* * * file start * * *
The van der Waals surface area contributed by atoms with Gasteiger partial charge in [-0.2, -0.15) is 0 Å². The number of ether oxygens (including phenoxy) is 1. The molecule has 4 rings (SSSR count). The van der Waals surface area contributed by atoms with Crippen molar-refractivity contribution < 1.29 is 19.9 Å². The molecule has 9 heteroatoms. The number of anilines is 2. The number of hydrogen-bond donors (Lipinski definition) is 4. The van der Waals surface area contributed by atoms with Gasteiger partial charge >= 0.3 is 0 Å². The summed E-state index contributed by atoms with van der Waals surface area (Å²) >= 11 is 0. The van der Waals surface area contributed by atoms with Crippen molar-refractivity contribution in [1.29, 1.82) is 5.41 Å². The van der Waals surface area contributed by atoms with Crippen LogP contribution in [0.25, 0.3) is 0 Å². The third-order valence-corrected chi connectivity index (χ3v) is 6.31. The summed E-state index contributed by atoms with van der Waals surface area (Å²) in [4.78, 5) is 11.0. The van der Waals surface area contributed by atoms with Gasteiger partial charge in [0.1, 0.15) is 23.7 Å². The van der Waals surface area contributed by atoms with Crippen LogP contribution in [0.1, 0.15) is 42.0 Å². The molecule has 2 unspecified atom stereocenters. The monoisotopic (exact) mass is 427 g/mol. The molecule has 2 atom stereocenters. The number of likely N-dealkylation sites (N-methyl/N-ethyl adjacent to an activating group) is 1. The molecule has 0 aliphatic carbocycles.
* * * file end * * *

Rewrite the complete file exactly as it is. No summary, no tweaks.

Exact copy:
The van der Waals surface area contributed by atoms with Gasteiger partial charge in [-0.2, -0.15) is 0 Å². The number of ether oxygens (including phenoxy) is 1. The molecule has 4 rings (SSSR count). The van der Waals surface area contributed by atoms with Crippen molar-refractivity contribution < 1.29 is 19.9 Å². The molecule has 9 heteroatoms. The number of anilines is 2. The number of hydrogen-bond donors (Lipinski definition) is 4. The van der Waals surface area contributed by atoms with Gasteiger partial charge >= 0.3 is 0 Å². The summed E-state index contributed by atoms with van der Waals surface area (Å²) >= 11 is 0. The van der Waals surface area contributed by atoms with Crippen molar-refractivity contribution in [1.29, 1.82) is 5.41 Å². The van der Waals surface area contributed by atoms with Crippen LogP contribution in [0.25, 0.3) is 0 Å². The third-order valence-corrected chi connectivity index (χ3v) is 6.31. The summed E-state index contributed by atoms with van der Waals surface area (Å²) in [4.78, 5) is 11.0. The van der Waals surface area contributed by atoms with Gasteiger partial charge in [0.1, 0.15) is 23.7 Å². The van der Waals surface area contributed by atoms with Crippen LogP contribution in [0.1, 0.15) is 42.0 Å². The molecule has 2 unspecified atom stereocenters. The monoisotopic (exact) mass is 427 g/mol. The molecule has 2 atom stereocenters. The number of likely N-dealkylation sites (N-methyl/N-ethyl adjacent to an activating group) is 1. The molecule has 0 aliphatic carbocycles.